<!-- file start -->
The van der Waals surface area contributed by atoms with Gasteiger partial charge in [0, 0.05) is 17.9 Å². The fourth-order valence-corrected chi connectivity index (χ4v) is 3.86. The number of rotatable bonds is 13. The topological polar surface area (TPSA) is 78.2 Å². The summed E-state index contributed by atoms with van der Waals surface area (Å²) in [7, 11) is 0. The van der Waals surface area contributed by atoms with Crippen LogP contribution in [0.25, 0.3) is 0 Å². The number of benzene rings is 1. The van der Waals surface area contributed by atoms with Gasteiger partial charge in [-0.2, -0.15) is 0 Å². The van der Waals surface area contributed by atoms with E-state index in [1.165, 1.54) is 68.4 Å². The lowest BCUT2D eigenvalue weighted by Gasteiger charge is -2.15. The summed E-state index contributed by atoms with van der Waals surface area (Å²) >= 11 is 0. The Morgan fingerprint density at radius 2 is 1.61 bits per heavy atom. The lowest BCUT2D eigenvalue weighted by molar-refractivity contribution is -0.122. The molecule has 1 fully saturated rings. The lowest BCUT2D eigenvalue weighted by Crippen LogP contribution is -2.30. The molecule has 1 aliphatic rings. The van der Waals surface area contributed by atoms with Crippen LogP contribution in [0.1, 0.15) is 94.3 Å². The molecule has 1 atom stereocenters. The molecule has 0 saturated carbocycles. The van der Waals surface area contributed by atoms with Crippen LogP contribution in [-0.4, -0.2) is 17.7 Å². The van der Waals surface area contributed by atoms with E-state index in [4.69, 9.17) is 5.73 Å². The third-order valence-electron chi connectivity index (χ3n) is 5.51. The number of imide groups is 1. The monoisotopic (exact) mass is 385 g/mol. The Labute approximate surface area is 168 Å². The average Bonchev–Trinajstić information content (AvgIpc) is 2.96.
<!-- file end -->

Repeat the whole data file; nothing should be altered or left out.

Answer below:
The van der Waals surface area contributed by atoms with Gasteiger partial charge in [0, 0.05) is 17.9 Å². The fourth-order valence-corrected chi connectivity index (χ4v) is 3.86. The number of rotatable bonds is 13. The topological polar surface area (TPSA) is 78.2 Å². The summed E-state index contributed by atoms with van der Waals surface area (Å²) in [7, 11) is 0. The van der Waals surface area contributed by atoms with Crippen LogP contribution in [0.25, 0.3) is 0 Å². The number of benzene rings is 1. The van der Waals surface area contributed by atoms with Gasteiger partial charge in [-0.2, -0.15) is 0 Å². The van der Waals surface area contributed by atoms with E-state index in [1.165, 1.54) is 68.4 Å². The lowest BCUT2D eigenvalue weighted by Gasteiger charge is -2.15. The summed E-state index contributed by atoms with van der Waals surface area (Å²) >= 11 is 0. The Morgan fingerprint density at radius 2 is 1.61 bits per heavy atom. The lowest BCUT2D eigenvalue weighted by molar-refractivity contribution is -0.122. The molecule has 1 fully saturated rings. The lowest BCUT2D eigenvalue weighted by Crippen LogP contribution is -2.30. The molecule has 1 aliphatic rings. The van der Waals surface area contributed by atoms with Crippen LogP contribution in [0.1, 0.15) is 94.3 Å². The molecule has 1 atom stereocenters. The molecule has 0 saturated carbocycles. The van der Waals surface area contributed by atoms with Crippen LogP contribution in [-0.4, -0.2) is 17.7 Å². The van der Waals surface area contributed by atoms with E-state index in [4.69, 9.17) is 5.73 Å². The third-order valence-electron chi connectivity index (χ3n) is 5.51. The number of imide groups is 1. The monoisotopic (exact) mass is 385 g/mol. The Labute approximate surface area is 168 Å². The average Bonchev–Trinajstić information content (AvgIpc) is 2.96.